'Bullied' FF activist must hand properties to receiver
Fianna Fail activist and developer Jerry Beades has failed to overturn a High Court order to hand properties over to a receiver appointed to one of his companies, which owes €1.5m to ACC Bank, the Irish Independent has learned.
The Supreme Court has ruled that the receiver appointed to Fairlee Properties should be given control of the properties by the end of March.
Mr Beades, who is a member of the Fianna Fail national executive and was a close friend of former Taoiseach Bertie Ahern for many years, had to swear on oath in court that he would adhere to the Supreme Court demands.
The move comes following the appointment of Kieran Wallace of KPMG as receiver at Fairlee.
The Supreme Court ruled on the matter after Mr Beades appealed a High Court decision ordering that the Dublin properties at 158-163 Richmond Road and 6 Tivoli Centre, also on Richmond Road, should be vacated.
Mr Beades said yesterday that he had been put in an impossible position as a result of the decision.
"The injustice of it is that Fairlee is unable to recover any of its losses despite having gone to the courts," he said.
"And because of the delays the company now finds itself unable to repay the €1.5m still owed on the properties because the banks are closed for business."
Mr Beades had earlier told the High Court that ACC did not follow due process in attempting to recover the €1.5m debt.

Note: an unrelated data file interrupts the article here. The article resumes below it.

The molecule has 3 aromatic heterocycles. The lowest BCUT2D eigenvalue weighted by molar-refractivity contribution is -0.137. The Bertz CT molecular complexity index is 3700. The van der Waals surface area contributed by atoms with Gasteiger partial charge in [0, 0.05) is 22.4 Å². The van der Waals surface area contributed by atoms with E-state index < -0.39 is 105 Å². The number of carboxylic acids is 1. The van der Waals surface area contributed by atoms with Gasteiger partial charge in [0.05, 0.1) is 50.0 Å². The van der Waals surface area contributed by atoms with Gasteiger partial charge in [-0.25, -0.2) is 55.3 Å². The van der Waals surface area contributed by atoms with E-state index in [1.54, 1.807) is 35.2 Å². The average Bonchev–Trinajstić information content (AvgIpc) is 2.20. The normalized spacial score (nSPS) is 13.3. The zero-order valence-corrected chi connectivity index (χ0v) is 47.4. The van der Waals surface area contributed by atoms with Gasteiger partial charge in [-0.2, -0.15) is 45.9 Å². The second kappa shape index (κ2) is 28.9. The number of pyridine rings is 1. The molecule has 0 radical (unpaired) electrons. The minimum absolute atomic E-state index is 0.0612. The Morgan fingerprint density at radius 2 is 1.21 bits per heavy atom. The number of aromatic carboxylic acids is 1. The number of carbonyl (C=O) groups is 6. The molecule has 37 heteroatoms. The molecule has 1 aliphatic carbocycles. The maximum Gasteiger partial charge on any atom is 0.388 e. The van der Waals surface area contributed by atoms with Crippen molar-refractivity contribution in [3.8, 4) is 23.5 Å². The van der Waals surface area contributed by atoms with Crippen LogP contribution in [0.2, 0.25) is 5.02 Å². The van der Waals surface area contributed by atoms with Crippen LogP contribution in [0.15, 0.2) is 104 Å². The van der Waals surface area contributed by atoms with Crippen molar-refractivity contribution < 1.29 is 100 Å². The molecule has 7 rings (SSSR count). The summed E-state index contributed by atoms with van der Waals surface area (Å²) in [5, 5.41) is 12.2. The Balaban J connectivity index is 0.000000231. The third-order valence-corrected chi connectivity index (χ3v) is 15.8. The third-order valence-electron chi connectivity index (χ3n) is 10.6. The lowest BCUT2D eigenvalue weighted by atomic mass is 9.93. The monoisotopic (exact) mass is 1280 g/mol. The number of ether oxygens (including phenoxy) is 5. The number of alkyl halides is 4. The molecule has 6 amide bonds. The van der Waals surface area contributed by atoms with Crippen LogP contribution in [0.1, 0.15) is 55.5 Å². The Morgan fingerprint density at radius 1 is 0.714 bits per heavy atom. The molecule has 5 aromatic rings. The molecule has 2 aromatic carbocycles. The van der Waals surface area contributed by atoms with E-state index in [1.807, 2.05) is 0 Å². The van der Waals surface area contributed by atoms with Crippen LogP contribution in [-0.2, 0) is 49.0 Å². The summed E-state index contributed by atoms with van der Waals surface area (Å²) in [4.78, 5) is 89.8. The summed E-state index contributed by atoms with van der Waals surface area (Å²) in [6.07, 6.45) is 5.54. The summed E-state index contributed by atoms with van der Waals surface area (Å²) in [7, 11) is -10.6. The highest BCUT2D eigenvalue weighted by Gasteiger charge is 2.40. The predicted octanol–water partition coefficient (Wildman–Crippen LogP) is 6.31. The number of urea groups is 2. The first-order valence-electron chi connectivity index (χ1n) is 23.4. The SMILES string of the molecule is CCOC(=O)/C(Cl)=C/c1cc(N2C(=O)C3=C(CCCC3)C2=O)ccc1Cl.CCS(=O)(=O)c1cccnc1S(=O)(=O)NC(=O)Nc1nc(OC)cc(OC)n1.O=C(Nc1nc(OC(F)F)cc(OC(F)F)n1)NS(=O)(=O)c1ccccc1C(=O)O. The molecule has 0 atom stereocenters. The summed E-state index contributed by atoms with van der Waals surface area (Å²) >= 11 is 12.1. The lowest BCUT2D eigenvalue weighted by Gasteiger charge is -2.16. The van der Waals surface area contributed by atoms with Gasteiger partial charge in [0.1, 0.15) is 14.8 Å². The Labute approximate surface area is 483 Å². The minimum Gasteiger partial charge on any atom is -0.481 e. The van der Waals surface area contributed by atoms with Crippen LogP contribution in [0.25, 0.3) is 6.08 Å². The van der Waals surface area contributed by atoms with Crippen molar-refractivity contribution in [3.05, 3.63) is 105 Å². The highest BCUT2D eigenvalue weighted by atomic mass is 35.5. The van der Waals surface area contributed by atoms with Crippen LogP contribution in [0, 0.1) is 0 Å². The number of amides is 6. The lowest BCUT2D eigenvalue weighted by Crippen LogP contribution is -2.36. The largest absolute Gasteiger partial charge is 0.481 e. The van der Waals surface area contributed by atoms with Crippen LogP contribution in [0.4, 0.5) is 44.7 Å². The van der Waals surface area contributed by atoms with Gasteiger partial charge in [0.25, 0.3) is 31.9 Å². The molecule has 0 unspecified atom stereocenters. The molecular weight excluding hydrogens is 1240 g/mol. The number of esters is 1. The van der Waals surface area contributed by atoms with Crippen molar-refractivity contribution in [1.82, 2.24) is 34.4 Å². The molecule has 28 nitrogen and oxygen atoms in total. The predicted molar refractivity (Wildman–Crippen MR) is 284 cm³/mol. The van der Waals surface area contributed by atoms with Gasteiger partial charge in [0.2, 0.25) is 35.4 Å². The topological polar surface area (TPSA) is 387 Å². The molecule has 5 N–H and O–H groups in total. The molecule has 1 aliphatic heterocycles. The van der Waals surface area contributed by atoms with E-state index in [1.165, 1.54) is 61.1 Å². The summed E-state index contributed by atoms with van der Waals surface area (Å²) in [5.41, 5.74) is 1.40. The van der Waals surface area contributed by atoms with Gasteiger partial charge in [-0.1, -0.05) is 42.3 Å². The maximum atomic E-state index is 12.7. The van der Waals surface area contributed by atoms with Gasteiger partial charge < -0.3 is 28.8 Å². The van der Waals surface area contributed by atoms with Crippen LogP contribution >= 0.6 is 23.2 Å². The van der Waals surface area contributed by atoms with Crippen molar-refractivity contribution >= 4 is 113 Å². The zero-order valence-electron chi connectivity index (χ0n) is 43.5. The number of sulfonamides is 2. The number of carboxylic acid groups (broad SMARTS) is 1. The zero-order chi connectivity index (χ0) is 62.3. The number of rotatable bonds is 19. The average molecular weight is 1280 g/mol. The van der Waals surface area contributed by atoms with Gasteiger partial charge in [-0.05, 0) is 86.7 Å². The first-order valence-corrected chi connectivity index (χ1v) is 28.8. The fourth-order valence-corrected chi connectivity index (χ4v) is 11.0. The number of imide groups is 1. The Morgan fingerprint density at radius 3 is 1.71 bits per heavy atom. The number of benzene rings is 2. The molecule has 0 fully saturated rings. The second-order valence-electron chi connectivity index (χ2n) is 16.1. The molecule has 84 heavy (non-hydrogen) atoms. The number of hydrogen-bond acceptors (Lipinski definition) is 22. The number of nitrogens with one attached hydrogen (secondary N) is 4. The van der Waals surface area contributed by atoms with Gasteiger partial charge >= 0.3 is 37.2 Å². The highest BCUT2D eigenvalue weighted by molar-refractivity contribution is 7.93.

He also told the court he had been "frustrated and bullied" by the receiver.
In a sworn statement, KPMG's Mr Wallace said he had not been allowed proper access to the properties in question despite being appointed receiver to Fairlee.
He also said Mr Beades had failed to give him a full list of "alleged" tenants in the properties.
Mr Beades has been engaged in a lengthy legal dispute with ACC for a number of years over documents lost by the bank.
In 2009, the High Court ordered ACC to pay Mr Beades €4.7m in damages for negligence after the bank lost title deeds to a number of properties owned by him personally and others owned by Fairlee.
The deeds were later found but the High Court ruled that ACC owed a duty of care to Mr Beades and his company to look after the documents while they were in its custody.